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What are the best practices for chargebacks?


Note: The following article is written for GoEMerchant customers, however - generally - these are best practices for working with chargebacks:


GoEmerchant has a dedicated chargeback unit. GoEmerchant’s practice is to assist the merchant in any way possible to make sure that they are successful in the chargeback dispute.
Please review the following information and feel free to contact your merchant provider sales representative to answer any questions or discuss any concerns you may have.

Chargeback is the term used when a customer disputes a charge on her credit card bill. Generally, chargebacks will happen for one of several reasons:
  • A clerical error, such as a customer being double-billed or being billed for an incorrect amount
  • Customer dissatisfaction, such as not receiving a product or receiving a product different than what was paid for
  • A customer not recognizing a purchase, especially if the merchant name that appears on her bill differs from the actual name of the store
  • Fraud — when a customer claims she did not authorize a purchase or a purchase was made as a result of identity theft.
For most transactions, customers have 120 days from the sale or when they discovered a problem with the product to dispute a charge.
The bottom line here is that whenever customers feel that they have been charged for something they shouldn't have, they can file a dispute with their bank which begins the chargeback process.
Whenever a chargeback is initiated, a merchant will receive a code from itsissuing bankthat gives a reason for the dispute. Some of the most common Visa and MasterCard chargeback codes are listed below. Once a customer has disputed a charge, a merchant's acquiring bank will begin going through a specific procedure to resolve the issue.
Chargeback Reason Codes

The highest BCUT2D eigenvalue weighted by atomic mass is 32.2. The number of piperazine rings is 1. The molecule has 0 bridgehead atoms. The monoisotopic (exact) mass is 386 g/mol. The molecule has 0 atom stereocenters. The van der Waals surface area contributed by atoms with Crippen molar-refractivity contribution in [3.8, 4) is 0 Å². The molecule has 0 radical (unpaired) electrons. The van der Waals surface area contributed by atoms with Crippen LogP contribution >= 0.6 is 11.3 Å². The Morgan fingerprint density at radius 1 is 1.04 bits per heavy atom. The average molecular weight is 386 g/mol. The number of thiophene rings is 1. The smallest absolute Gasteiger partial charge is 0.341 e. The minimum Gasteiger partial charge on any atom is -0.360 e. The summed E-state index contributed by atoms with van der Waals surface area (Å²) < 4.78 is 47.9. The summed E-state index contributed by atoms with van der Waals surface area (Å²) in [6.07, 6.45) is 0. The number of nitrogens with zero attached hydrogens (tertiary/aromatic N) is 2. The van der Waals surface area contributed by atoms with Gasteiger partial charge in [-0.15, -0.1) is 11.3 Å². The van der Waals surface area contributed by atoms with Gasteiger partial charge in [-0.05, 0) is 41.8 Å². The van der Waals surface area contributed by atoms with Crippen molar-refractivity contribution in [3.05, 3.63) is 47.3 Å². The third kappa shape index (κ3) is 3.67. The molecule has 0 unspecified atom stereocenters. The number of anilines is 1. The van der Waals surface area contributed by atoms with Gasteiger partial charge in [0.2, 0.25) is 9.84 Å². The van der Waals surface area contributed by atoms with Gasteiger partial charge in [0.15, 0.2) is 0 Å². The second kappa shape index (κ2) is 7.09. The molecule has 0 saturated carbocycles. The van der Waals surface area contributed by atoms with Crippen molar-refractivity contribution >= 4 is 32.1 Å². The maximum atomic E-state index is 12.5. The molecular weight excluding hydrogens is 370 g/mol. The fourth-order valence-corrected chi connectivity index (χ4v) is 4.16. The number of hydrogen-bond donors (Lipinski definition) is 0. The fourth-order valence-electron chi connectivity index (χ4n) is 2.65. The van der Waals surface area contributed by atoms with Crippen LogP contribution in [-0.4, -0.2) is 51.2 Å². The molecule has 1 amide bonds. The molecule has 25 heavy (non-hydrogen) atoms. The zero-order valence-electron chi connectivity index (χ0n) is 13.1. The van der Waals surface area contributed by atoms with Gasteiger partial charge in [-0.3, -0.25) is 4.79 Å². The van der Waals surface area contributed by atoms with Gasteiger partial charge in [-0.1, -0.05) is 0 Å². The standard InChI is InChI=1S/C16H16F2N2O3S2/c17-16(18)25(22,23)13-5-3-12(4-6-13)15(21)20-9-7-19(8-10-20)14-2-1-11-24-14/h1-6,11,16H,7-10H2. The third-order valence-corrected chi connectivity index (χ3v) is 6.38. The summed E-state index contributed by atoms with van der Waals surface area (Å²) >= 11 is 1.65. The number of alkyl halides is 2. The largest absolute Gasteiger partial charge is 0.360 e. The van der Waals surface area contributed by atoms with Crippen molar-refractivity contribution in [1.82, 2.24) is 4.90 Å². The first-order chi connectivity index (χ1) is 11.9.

• 30: Services Not Provided or Merchandise Not Received
  • 41: Cancelled Recurring Transaction
  • 53: Not as Described or Defective Merchandise
  • 57: Fraudulent Multiple Transactions
  • 62: Counterfeit Transaction
  • 71: Declined Authorization
  • 72: No Authorization
  • 73: Expired Card
  • 75: Transaction Not Recognized
  • 77: Non-Matching Account Number
  • 80: Incorrect Transaction Amount or Account Number
  • 81: Fraud—Card-Present Environment
  • 82: Duplicate Processing
  • 83: Fraud—Card-Absent Environment
  • 85: Credit Not Processed
Preventing Chargebacks
With the cost associated with chargebacks, merchants should take steps to protect themselves. Here are some simple steps that can help prevent chargebacks:
Respond Quickly
  • Respond to retrieval requests and chargebacks promptly. Banks will simply process a chargeback if a merchant doesn't respond to the dispute in the allotted time.
Deliver Great Customer Service Clearly Post Return Policies
  • Make it as easy as possible for customers to get customer service, and make the return policy clear at the time of the transaction. Many customers will go to a merchant to resolve a dispute first, only initiating the chargeback process if they cannot get assistance or a refund from the merchant. A direct refund from a merchant to a customer is always less expensive than if a customer wins a chargeback.
Swipe Cards When Possible
  • Card-present businesses can prevent chargebacks by requiring that cards be swiped, and get a signature whenever possible. This makes it easy to prove that the cardholder is the one using the card — so easy that, beginning in April, Visa will reject chargebacks with certain fraud reason codes if the card was electronically read.
Obtain CVV/CVC Codes
  • Another suggestion to prevent fraud is to require customers to enter the 3 digit security code on the back of their card when ordering products online. This helps to ensure that the person using the card has the physical card in hand and has not stolen an account number.
Use Verified by Visa MasterCard Secure Code
  • One more step to prevent fraudulent online purchases is to take advantage of Verified by Visa or MasterCard Secure Code — both programs that require customers to enter a password when using a card online.
  • Communicate with customers. If customers know the status of their orders, they will be less likely to dispute a charge.
Ensure Truth in Advertising
  • Advertise honestly and have clear terms of service — these can prevent customers from disputing transactions because the product they purchased was not as described.
Avoid Technical Errors
  • Take measures to avoid clerical or technical errors. Visa provides an excellent list of suggestions here.
Abide by Card Association Regulations
  • Follow the terms of service set by the card brands. Any compliance violation can cause a merchant to lose its chargeback rights.


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